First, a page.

This is a difficult piece to get your head around: the concept is strange enough- an original 'Elgar' concerto derived from the abortive sketches, recorded improvisations and a more or less complete slow movement. Get beyond that idea and you're confronted with a work which has strong Elgarian content but none of the easy logic of either of the other 'true' Elgar concertos.
The precedent was set by Anthony Payne when he made his superb elaboration (completion) of the Third Symphony sketches: Such a fine job in fact that there is nothing to show the symphony as anything other than the real deal from the hands of the master. In this concerto Robert Walker has had the same role in bringing the piece to fruition and the work as we have it here is of normal concerto length. The CD booklet is at pains to indicate that, unlike the Third Symphony, almost all the Piano Concerto materials are Elgar's own.
This doesn't mean that the process was plain sailing. Walker, together with the soloist David Owen Norris have had several attempts at refining the score, including a disastrous outing at the Three Choirs Festival where the Piano Concerto was nearly 50 minutes long (the recording of that version of the piece has not been released.....):Hence more than the usual blood,sweat and tears!
Add into the mixture, just to complicate matters, Elgar's own ambivalence towards the piano. He was hardly a virtuoso on the keyboard (but he was'nt a virtuouso cellist either, yet still managed to produce the cellists' favourite concerto...)and his piano playing was described as indiosyncratic and 'orchestral', implying that he primarily used the instrument to try out various tone colours when composing. His compositions for solo piano are few and tend to be miniatures, though he did record several 'improvisations' straight to wax in 1930: Owen Norriss makes a convincing case for these being rather more through-composed than might at first be imagined, and fitting together with various sketches make a more wholehearted attempt at a Piano Concerto on Elgar's part than could previously have been discerned.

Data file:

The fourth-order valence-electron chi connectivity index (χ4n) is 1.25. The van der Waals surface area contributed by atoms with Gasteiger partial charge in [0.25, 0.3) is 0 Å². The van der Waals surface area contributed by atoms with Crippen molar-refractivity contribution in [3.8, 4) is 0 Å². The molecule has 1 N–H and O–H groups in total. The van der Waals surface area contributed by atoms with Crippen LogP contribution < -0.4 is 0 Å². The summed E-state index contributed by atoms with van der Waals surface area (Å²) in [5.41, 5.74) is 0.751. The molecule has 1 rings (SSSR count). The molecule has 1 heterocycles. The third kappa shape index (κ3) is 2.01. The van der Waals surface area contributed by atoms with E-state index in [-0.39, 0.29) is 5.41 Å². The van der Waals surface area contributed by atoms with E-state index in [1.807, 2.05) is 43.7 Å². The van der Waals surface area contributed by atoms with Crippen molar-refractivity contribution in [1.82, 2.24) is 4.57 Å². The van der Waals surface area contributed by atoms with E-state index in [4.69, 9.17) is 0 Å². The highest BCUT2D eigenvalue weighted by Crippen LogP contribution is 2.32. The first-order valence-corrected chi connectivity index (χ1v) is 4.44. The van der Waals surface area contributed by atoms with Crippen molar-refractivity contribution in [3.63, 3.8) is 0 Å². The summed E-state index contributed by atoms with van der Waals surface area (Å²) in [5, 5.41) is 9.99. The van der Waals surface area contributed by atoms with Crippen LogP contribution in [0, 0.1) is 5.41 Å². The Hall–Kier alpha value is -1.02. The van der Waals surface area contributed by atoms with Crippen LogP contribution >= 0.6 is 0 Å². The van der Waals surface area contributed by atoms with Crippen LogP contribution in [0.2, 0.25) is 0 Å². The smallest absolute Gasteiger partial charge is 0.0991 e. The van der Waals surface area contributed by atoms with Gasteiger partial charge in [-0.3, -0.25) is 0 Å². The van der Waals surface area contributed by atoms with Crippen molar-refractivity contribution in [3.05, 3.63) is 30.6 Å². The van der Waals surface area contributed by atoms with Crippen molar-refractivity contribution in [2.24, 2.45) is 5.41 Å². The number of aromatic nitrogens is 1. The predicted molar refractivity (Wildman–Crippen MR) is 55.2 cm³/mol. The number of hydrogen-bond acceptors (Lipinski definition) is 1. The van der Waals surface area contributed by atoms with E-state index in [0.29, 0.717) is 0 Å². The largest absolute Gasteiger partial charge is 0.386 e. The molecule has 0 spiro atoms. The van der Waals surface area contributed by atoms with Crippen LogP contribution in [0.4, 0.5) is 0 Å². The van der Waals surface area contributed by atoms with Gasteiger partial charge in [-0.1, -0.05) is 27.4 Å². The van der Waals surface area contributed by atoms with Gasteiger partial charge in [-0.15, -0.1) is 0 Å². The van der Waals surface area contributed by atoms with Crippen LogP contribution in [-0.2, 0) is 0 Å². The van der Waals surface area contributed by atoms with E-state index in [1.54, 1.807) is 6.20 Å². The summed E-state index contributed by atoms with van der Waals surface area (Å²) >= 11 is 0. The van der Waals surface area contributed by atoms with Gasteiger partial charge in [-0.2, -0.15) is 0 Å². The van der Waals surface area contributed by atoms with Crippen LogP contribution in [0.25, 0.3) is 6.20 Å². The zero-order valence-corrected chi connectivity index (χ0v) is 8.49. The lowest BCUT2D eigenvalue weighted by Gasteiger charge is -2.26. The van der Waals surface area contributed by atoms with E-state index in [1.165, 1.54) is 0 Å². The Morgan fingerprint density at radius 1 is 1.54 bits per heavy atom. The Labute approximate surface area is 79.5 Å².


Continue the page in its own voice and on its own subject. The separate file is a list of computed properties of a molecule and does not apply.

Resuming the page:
I have to say that this work is not likely to hit the mark on a single hearing. I am not convinced that the concerto, as recorded, makes the full leap into life that the Third Symphony does. However, the piece does become clearer with repeated listening, and it and I have reached an understanding over numerous hearings.
Perhaps it does not work so well because the piano part is not as demonstrative or sharply defined as the Violin or Cello Concertos: we can be thankful for the thematic material (including a Third Symphony theme), which is as vigorous and strong as anything in the established Elgar canon.
I do not believe, despite his involvement in the gestation of this work, that Owen Norris is as powerful a pianist as this music demands to make a true impact: we must wait and see if any other pianist takes up the challenge.In support, David Lloyd Jones and the BBC Concert Orchestra play with full conviction.
The accompanying programme provides Elgar afficionados with a few valuable rarities but the one real gem is Anthony Collins' impressive and moving 'Elegy for Elgar' written in 1942. The piece uses a thematic fragment from the Third Symphony as the basis for a taut and deeply-felt symphonic movement. A pity Collins did not write more in this vein.